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‘Walk of No Shame’ celebrates sex positivity

RISD students take College Hill for SlutWalk, protesting victim-blaming, slut-shaming

In attire ranging from winter coats to completely topless, about 20 Rhode Island School of Design students marched through 40-degree weather at 11 a.m. Saturday carrying picket signs as part of the RISD Sexual Health and Relationship Educator's “Walk of No Shame.”

“Consensual sex is fun!” said Emmeline Franklin, co-president of SHARE, in her welcome to the event with Co-President Lucy Crelli. They led participants who carried signs bearing statements like “I have sex for fun, and I have no shame,” “Not an invitation” and “My pussy, my rules.”

The international SlutWalk movement, which protests victim-blaming in cases of sexual assault and slut-shaming — condemning women for sexual activity — inspired Franklin and Crelli to stage SHARE’s first public event “with a bang,” Franklin said. The co-presidents founded SHARE in spring 2015 to cultivate a more sex-positive campus environment, Crelli said.

Participants walked, danced and swayed to songs like Salt-N-Pepa’s “Let’s Talk About Sex” and The Lonely Island’s “I Just Had Sex” blasting from a rolling speaker trailing the group. Demonstrators cheered at each new city block.

The group passed staring men, a full college tour on the Main Green and a few applauding students on the Ruth Simmons Quadrangle. Franklin said honks from multiple cars on Thayer Street left her unsure whether drivers intended solidarity or were thinking “Hey, it’s girls with boobs!” Either way, demonstrators cheered back.

Spectator support was a highlight of the day, said Nicole Guggino, a Rhode Island College student and Planned Parenthood intern. One Thayer Street pedestrian shouted after the group, “Sex matters! Sex matters!” A young man popped out of the door of Nice Slice to dance along as the group passed. Several restaurant-goers waved behind windows.

“I was a little nervous … that there might be some people who would yell some offensive things, but they didn’t, and I was really happy about that,” Guggino said.

The walk was “a moment of revelation for myself,” Alexa Ko, a member of RISD’s Queer Student Association, told The Herald. “It hit me (that) I shouldn’t feel ashamed because it’s not unusual for male-bodied people to reveal their top.” Feeling safe in the group inspired her to “slowly start stripping off,” she said. “I’m going to be way more comfortable after this with my body.”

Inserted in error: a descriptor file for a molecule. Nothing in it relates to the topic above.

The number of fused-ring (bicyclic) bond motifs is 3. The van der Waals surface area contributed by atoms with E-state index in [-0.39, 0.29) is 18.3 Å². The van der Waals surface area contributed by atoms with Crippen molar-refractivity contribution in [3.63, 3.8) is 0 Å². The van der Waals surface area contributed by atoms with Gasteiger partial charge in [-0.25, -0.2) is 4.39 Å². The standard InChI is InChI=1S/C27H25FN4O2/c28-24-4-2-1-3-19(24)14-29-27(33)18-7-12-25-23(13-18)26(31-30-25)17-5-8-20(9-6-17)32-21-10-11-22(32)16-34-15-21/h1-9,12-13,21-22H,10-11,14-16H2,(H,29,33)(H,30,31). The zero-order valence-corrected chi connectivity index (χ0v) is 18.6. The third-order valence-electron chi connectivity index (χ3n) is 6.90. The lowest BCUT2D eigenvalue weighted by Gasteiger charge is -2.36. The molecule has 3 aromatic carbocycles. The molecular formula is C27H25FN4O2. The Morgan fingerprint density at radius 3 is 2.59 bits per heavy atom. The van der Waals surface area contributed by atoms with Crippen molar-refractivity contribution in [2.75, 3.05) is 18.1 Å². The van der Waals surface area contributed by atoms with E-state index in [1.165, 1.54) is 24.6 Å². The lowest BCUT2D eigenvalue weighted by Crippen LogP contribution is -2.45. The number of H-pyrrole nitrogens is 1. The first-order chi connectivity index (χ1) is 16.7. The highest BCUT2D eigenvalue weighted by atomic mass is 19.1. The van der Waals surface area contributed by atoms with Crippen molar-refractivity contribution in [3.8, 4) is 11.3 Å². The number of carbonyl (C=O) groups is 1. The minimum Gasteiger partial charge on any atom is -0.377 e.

The demonstrators gathered for a follow-up discussion in the living room of Thompson House, home to RISD’s Counseling and Psychological Services. With RISD Title IX support staff present, the students critiqued their “Walk of No Shame” and addressed a host of feminist issues.

Students shared personal experiences handling catcalls, which started for some at 12 years old. “Do you respond or not?” asked Claire Richey, a member of SHARE. “My mom (says) ‘Don’t antagonize them — I want you to be safe,’ but am I just supposed to let them talk to me like that?”

In addition to critiquing the common conflation of feminism with misandry, the group discussed the need to create intersectional feminism in the face of white feminism. “If you combine issues, it creates a bigger audience,” said Kelly Eriksen, a member of SHARE.

The group’s failure to distinguish between a woman and a uterus-owner made the conversation feel exclusive, said Laura Bejarano, a RISD student and a member of Brown’s Gender, Power and Sexuality — formerly Providence FemSex — workshop. “It’s interesting to question the use of gender in a conversation. Do you really need to say ‘he’ or ‘she’?”

The discussion “didn’t feel relevant to me,” Bejarano told The Herald, adding that the group seemed receptive when Bejarano voiced concerns. “I appreciate people are interested in fixing their vocabulary.”

The group also addressed the danger of “internal downplay,” or weighing one issue over another. For example, “A friend didn’t feel her sexual assault was important because it wasn’t rape,” Franklin said.

Before the walk, participants gathered on RISD’s Nickerson Green to make picket signs and pose with whiteboard messages for SHARE’s photo campaign, styled after “Project Not Asking For It,” a campaign in which people assert that their outward appearances never make unwanted sexual attention acceptable. In addition, Planned Parenthood hosted an information booth providing free contraceptives and picket signs.

To incorporate the community beyond RISD for the event, SHARE collaborated with Brown, Johnson and Wales University, Rhode Island College, Planned Parenthood, the Center for Sexual Pleasure and Health, the RISD Title IX Initiative and the RISD Center for Student Involvement, Franklin said. “The great thing about this is (it’s) more powerful as a collaboration,” said Lisa Hoopis, adjunct professor of human sexuality at Rhode Island College.

Despite lower attendance than expected, the walk was “still really successful and awesome,” Franklin said. “Even if just one person saw our signs and felt empowered or connected or understood, if one survivor saw a ‘Still not asking for it’ sign, I hope that even that small impact means a whole lot.”

“Walk of No Shame” marks Providence’s second SlutWalk — the first came to Burnside Park in 2011.

Looking ahead, SHARE aims to bring bystander intervention programming, documentary screenings and a sex therapist to RISD, Crelli said.



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